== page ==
An elite re­sponse

The Washington Post Sunday - - SPORTS - BY DAN STEINBERG dan.steinberg@wash­post.com

The word “elite” has be­come some­thing of a jokey buzz­word in the NFL, a stan­dard that few play­ers meet but many are judged by. One cheeky fel­low has made it his life mis­sion to de­ter­mine whether or not Joe Flacco is elite (an­swer: Weltschmerz), and count­less play­ers have been deemed very good or ex­cel­lent or su­per swell, if slightly less than elite.

Is Red­skins run­ning back Al­fred Mor­ris elite? Con­ven­tional wis­dom would prob­a­bly put him in the very good-but-slightly-less-than-elite cat­e­gory, a key build­ing block for the Red­skins but per­haps not a tran­scen­dent tal­ent. That’s what the very sober John Keim re­cently ar­gued on ESPN.com, in an ex­tremely straight­for­ward and non-in­cen­di­ary post about Washington’s run­ning back po­si­tion:

“Though Mor­ris isn’t an elite back, he is a good one. His pro­duc­tion has de­clined in each of the past two years— some­times as a re­sult of his own per­for­mance, other times be­cause of game sit­u­a­tions (not play­ing with the lead in the fourth quar­ter) or be­cause of oth­ers’ play (the run block­ing wasn’t great).

“His lack of pro­duc­tiv­ity on third downs is an is­sue, which is one rea­son the Red­skins drafted Matt Jones in the third round. Mor­ris isn’t a break­away run­ner, yet he does a good job get­ting chunks of yardage . . . Also, if you’re talk­ing quite a bit about cul­ture change, then play­ers such as Mor­ris are guys you want to keep around.”

You could tell from Keim’s post— as from so much other re­port­ing— that no one has a bad word to say about Mor­ris, that ev­ery­one hopes he suc­ceeds and that he is the kind of player you want on your team, elite or not. But ev­ery run­ning back can’t be elite, or else be­ing elite would not re­ally be elite.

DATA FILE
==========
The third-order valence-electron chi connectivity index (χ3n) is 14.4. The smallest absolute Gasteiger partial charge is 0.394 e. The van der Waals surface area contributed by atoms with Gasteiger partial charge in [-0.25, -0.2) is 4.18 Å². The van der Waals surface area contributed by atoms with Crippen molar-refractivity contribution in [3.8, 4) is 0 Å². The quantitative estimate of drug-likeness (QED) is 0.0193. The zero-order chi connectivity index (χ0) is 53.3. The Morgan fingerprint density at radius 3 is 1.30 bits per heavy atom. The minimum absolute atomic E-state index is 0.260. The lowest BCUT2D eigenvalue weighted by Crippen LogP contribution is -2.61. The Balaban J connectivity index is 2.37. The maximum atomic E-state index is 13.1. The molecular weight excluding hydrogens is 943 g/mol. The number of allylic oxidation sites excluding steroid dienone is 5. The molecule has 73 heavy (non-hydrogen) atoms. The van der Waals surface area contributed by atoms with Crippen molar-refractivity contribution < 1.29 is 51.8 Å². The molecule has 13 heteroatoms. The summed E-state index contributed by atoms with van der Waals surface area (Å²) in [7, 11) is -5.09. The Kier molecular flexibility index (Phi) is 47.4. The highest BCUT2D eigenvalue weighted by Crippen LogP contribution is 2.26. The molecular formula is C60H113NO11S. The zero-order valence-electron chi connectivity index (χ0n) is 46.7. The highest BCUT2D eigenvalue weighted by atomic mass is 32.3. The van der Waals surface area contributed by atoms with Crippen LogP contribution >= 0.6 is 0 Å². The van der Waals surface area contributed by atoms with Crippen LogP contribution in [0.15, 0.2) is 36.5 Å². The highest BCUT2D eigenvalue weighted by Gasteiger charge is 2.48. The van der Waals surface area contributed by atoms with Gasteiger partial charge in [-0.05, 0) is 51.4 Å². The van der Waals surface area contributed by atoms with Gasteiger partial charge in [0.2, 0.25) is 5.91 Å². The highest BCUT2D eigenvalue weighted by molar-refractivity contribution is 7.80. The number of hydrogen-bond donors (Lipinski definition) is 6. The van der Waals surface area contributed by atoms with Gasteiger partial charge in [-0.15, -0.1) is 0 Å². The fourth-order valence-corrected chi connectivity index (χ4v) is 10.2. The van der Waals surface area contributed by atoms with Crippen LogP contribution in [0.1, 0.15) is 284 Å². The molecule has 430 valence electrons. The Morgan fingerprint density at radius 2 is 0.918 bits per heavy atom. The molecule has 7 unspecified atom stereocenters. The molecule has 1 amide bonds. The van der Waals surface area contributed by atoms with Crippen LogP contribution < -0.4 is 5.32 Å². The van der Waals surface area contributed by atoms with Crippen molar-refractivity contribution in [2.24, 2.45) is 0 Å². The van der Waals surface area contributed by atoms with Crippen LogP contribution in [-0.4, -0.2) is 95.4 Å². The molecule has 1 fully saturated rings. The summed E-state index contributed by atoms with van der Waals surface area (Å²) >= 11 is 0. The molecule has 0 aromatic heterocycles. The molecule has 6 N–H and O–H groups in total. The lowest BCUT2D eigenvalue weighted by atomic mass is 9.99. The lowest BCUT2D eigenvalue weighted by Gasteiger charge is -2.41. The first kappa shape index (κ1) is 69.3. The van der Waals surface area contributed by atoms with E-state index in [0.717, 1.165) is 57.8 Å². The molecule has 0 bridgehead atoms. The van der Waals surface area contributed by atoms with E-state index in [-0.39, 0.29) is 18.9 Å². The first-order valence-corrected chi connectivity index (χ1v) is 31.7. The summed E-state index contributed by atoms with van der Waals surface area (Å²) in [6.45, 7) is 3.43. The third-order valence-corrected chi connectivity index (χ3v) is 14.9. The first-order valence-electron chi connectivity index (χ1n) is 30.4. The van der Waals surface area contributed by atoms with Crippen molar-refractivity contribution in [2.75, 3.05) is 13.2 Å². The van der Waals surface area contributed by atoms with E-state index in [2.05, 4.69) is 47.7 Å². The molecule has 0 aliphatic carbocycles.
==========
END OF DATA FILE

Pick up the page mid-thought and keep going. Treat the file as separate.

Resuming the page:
In any case, Mor­ris read Keim’s piece. And he had what strikes me as a fairly thought­ful and un­usual re­ac­tion. Here’s the be­gin­ning of Mor­ris’s re­sponse, which he posted on In­sta­gram:

“When I ini­tially read this I felt al­most of­fended. How can the media who prob­a­bly never did any­thing ath­letic in their life try to cri­tique my play not hav­ing a true idea of what we do. But then I thought deeper and was like he’s right! I’mnot an elite back. I’ve never been the big­gest, fastest, or strong­est. I con­sider my­self a hard work­ing av­er­age joe and I do just that, work hard ev­ery­day.”

(Of course, many media mem­bers have done many ath­letic things in their lives. And there’s prob­a­bly con­sid­er­able space be­tween “av­er­age joe” and “elite.”)

Mor­ris went on to praise God at great length, say­ing “He can take the seem­ingly or­di­nary things to ac­com­plish ex­tra­or­di­nary feats,” and cred­it­ing di­vine as­sis­tance for his NFL suc­cesses.

“I could go on about how I’ve al­ways been over­looked and it’s been this way for memy whole life yadda yadda,” Mor­ris con­cluded, “but it’s not about me, it’s about He!”

Like I said, it’s a fairly un­usual re­sponse.

Also, Al­fred Mor­ris ap­par­ently agrees that he’s not elite. (Although he also put a link to Keim’s piece in his In­sta­gram bi­og­ra­phy, sug­gest­ing he might be on a mis­sion to­ward elite ville.)

JOHN MCDON­NELL/THE WASHINGTON POST

Al­fredMor­ris gives credit for his suc­cess to di­vine as­sis­tance. “I con­si­d­ermy­self a hard work­ing av­er­age joe,” he posted.

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